Returned old west outlaws Billy and Belle appear in the show's ubiquitous cemetery, hungry for cattle and needing to put together a gang to rustle some. They quickly prove to be both not as savvy as their historical counterparts, but dumb even by the standards of a pun-driven, low-budget slapstick show. Billy loses a bucking bronco battle with an imaginary horse, and Belle is able to heat up a pot of cowboy boot soup without any flame by leaving it over the non-fire for a longer time. The Ghost Busters are in their usual form, with the antics of Eddie Spencer and Tracy The Gorilla annoying Jake Kong until he chases them out to get their next assignment. At the usual pawn shop, Tracy plays the tape, this recorder in the form of a mounted deer head that explodes when hidden employer Zero finishes his vague message of warning, telling who they are after but not really why Billy & Belle have returned. For their part, the outlaws plot to find a gang capable of rustling but dumb enough to follow them. As one might imagine, 1975 was not a good year for finding unemployed cattle rustlers, so they are stymied.
At the Ghost Busters' office, Eddie and Tracy try to learn all they can about their opponents--by watching cowboy shows on TV. When Jake wants to search for the outlaws, Tracy pantomimes the suggestion that the two want to rob a stagecoach - which the other two quickly realize has not run for about a century. Resorting to stalking the cemetery, the two groups finally encounter each other, with Billy & Belle thinking (based on the Busters' brain-dead conversation) that they've found their rustlers. Realizing their ghost-kit is not right on them, the Ghost Busters make for a run and evade the ghosts. Regrouping, the trio (about as effectively as they ever do, and making Boris Badenov and Team Rocket ashamed) disguise themselves as free-lance cattle rustlers, with Tracy wearing antlers as their captured steer. Actually fooling the equally gullible ghosts, Jake uses the distraction to grab their ghost gear while Eddie makes the sentimental outlaws cry with a wretched rendition of 'Home On The Range'. Their disguise is finally broken by Billy eating a banana that Tracy steals. By this point, though, they get the drop on Billy, using the Ghost De-Materializer to banish him.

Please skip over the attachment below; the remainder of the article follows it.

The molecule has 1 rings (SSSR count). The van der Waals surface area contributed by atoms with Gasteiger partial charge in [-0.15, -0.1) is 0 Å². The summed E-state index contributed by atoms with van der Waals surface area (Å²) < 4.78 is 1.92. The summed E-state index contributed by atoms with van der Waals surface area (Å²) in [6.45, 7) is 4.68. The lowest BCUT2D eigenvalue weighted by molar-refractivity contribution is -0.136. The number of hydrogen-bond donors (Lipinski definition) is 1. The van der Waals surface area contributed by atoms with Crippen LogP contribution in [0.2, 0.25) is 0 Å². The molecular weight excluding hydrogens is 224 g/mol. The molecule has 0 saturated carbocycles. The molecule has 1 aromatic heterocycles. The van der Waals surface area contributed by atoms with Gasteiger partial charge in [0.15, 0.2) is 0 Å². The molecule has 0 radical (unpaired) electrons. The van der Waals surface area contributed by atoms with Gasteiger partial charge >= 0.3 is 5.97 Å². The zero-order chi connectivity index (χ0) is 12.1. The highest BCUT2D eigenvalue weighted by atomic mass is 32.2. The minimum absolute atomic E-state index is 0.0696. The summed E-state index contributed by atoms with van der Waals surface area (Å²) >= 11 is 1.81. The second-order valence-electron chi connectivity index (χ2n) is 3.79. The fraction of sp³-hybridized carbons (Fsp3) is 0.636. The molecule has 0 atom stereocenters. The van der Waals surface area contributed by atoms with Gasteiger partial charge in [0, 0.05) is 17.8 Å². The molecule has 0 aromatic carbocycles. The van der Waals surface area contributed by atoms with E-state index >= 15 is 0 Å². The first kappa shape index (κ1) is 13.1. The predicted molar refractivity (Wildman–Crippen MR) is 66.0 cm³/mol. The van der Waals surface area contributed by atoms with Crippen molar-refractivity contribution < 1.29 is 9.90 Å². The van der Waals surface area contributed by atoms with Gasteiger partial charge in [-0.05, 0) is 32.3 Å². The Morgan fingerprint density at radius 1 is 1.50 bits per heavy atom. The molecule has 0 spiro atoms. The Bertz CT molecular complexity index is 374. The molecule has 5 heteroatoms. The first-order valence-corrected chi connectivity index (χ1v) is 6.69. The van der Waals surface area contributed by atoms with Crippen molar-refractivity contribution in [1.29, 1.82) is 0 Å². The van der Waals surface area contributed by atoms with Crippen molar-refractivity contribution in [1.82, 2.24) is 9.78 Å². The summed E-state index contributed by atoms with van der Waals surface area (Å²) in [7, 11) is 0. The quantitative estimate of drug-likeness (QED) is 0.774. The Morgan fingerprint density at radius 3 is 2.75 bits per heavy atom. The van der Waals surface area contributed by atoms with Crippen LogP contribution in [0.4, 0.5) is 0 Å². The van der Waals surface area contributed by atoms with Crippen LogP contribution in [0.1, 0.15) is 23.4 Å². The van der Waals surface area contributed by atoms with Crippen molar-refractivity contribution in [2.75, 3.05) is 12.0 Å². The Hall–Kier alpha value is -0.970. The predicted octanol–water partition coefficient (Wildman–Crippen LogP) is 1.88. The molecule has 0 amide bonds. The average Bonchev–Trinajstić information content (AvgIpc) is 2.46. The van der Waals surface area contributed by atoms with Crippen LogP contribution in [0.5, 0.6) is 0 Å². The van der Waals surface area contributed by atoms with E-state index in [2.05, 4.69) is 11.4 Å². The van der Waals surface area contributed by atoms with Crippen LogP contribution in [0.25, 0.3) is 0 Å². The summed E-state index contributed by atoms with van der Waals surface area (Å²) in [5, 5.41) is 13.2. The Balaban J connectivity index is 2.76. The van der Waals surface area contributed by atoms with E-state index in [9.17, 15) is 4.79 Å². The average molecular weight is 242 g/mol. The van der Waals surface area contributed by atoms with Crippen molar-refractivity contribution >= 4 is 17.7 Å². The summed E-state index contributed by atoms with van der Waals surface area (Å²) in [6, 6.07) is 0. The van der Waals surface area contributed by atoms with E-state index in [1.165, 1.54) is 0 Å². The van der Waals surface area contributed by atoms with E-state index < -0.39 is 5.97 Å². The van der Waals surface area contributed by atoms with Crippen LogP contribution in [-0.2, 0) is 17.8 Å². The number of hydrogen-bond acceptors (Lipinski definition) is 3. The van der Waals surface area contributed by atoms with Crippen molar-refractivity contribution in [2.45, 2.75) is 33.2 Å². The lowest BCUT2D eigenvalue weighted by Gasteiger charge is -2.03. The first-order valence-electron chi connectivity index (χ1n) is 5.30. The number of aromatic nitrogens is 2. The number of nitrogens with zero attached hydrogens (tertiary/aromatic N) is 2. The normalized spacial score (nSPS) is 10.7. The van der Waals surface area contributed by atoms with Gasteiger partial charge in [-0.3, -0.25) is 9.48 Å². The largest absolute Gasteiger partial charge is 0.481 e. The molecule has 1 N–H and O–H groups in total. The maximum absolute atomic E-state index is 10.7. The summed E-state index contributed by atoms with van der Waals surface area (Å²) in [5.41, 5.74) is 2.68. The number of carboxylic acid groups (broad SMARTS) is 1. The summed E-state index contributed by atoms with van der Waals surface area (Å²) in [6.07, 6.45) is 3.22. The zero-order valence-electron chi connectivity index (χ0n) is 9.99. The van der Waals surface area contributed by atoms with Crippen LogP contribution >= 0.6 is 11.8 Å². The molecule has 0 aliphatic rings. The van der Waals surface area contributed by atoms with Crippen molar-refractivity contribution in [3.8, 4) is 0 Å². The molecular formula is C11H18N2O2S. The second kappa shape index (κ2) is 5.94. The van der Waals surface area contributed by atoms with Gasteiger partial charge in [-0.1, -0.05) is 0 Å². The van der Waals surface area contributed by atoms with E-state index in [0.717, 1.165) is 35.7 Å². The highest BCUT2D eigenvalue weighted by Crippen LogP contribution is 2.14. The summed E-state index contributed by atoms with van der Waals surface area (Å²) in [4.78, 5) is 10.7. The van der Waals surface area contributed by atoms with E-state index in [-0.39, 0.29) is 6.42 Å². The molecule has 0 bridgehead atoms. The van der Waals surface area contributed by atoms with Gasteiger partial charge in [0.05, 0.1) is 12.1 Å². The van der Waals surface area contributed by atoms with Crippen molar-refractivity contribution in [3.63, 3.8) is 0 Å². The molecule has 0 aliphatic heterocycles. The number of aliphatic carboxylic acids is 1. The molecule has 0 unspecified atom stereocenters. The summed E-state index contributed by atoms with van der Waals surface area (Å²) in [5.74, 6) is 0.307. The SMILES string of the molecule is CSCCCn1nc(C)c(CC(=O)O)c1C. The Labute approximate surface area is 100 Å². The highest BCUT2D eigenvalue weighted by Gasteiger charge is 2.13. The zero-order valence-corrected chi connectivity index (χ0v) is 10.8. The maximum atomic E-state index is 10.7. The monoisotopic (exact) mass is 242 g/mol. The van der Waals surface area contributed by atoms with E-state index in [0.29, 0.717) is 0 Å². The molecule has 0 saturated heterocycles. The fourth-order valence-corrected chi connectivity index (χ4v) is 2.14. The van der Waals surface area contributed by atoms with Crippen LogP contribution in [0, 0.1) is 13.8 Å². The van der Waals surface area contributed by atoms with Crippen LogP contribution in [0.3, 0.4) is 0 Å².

Belle vanishes and goes into hiding, but the heroes literally smoke her out by cooking up some meat that she appears and gulps down, actually grateful that she's no longer returning hungry. She even returns her plate.
- It nearly goes without saying that the characters here have only a name relation to their historical counterparts, who may never even have met, and were only roughly contemporaries. Billy The Kid aka Henry McMarty or William Bonney, was born 11 years after Belle Star (born Myra Shirley) and died 8 years before her. Neither are depicted having or using firearms of any kind, in keeping with the standards of kids' shows of the day.
- In fiction, Belle & Billy have met several times; once on the 1960's James Garner show Maverick, played by actors Jean Willes and Joel Grey.
- Billy was played by actor and voice artist Marty Ingels, the late husband of TV Mom Shirley Jones. He played a villain named 'Diaper Dan', an industrial spy who bugged the home of TV witch Samantha Stephens on Bewitched, exposing Darrin's advertising secrets to competitors and nearly the secret of Samantha's powers and heritage. He was also the voice of the villain Autocat in Autocat and Motormouse, a series of Hanna-Barbera shorts that was essentially Tom and Jerry with motorbikes. (Source Wikiepedia and IMDB)
- Belle was played by Brooke Tucker, who, despite her aging makeup, was the daughter of Jake Kong actor Forrest Tucker, and whose mother was also from a prominent acting family. (Source Wikipedia and IMDB)